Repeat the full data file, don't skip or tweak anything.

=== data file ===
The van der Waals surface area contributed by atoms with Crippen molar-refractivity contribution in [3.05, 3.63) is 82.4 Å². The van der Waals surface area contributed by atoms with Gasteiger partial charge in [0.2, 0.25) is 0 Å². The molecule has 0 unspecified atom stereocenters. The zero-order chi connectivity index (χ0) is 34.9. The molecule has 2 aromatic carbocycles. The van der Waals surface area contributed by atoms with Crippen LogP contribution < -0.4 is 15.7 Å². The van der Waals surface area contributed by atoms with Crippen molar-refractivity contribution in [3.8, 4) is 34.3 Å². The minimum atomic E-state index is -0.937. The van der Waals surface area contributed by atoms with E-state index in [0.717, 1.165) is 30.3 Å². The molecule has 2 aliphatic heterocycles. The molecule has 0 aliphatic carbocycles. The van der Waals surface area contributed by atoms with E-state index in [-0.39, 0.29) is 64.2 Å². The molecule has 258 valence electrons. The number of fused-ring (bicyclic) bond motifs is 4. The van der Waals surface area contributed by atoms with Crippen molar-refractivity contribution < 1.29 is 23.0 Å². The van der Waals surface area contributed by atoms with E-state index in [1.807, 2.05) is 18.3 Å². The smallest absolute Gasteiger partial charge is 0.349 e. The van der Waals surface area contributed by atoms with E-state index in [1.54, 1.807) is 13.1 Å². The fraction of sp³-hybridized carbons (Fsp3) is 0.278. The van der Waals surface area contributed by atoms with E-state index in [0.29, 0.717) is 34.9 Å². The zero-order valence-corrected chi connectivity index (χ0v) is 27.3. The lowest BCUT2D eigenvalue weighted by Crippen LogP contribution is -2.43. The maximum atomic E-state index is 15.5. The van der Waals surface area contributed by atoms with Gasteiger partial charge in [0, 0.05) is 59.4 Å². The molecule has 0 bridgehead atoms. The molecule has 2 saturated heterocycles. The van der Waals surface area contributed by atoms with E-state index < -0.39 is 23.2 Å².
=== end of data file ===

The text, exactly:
The van der Waals surface area contributed by atoms with Crippen molar-refractivity contribution in [3.05, 3.63) is 82.4 Å². The van der Waals surface area contributed by atoms with Gasteiger partial charge in [0.2, 0.25) is 0 Å². The molecule has 0 unspecified atom stereocenters. The zero-order chi connectivity index (χ0) is 34.9. The molecule has 2 aromatic carbocycles. The van der Waals surface area contributed by atoms with Crippen LogP contribution < -0.4 is 15.7 Å². The van der Waals surface area contributed by atoms with Crippen molar-refractivity contribution in [3.8, 4) is 34.3 Å². The minimum atomic E-state index is -0.937. The van der Waals surface area contributed by atoms with E-state index in [0.717, 1.165) is 30.3 Å². The molecule has 2 aliphatic heterocycles. The molecule has 0 aliphatic carbocycles. The van der Waals surface area contributed by atoms with E-state index in [-0.39, 0.29) is 64.2 Å². The molecule has 258 valence electrons. The number of fused-ring (bicyclic) bond motifs is 4. The van der Waals surface area contributed by atoms with Crippen molar-refractivity contribution < 1.29 is 23.0 Å². The van der Waals surface area contributed by atoms with E-state index in [1.807, 2.05) is 18.3 Å². The smallest absolute Gasteiger partial charge is 0.349 e. The van der Waals surface area contributed by atoms with E-state index in [1.54, 1.807) is 13.1 Å². The fraction of sp³-hybridized carbons (Fsp3) is 0.278. The van der Waals surface area contributed by atoms with E-state index in [0.29, 0.717) is 34.9 Å². The zero-order valence-corrected chi connectivity index (χ0v) is 27.3. The lowest BCUT2D eigenvalue weighted by Crippen LogP contribution is -2.43. The maximum atomic E-state index is 15.5. The van der Waals surface area contributed by atoms with Gasteiger partial charge in [0, 0.05) is 59.4 Å². The molecule has 0 bridgehead atoms. The molecule has 2 saturated heterocycles. The van der Waals surface area contributed by atoms with E-state index < -0.39 is 23.2 Å².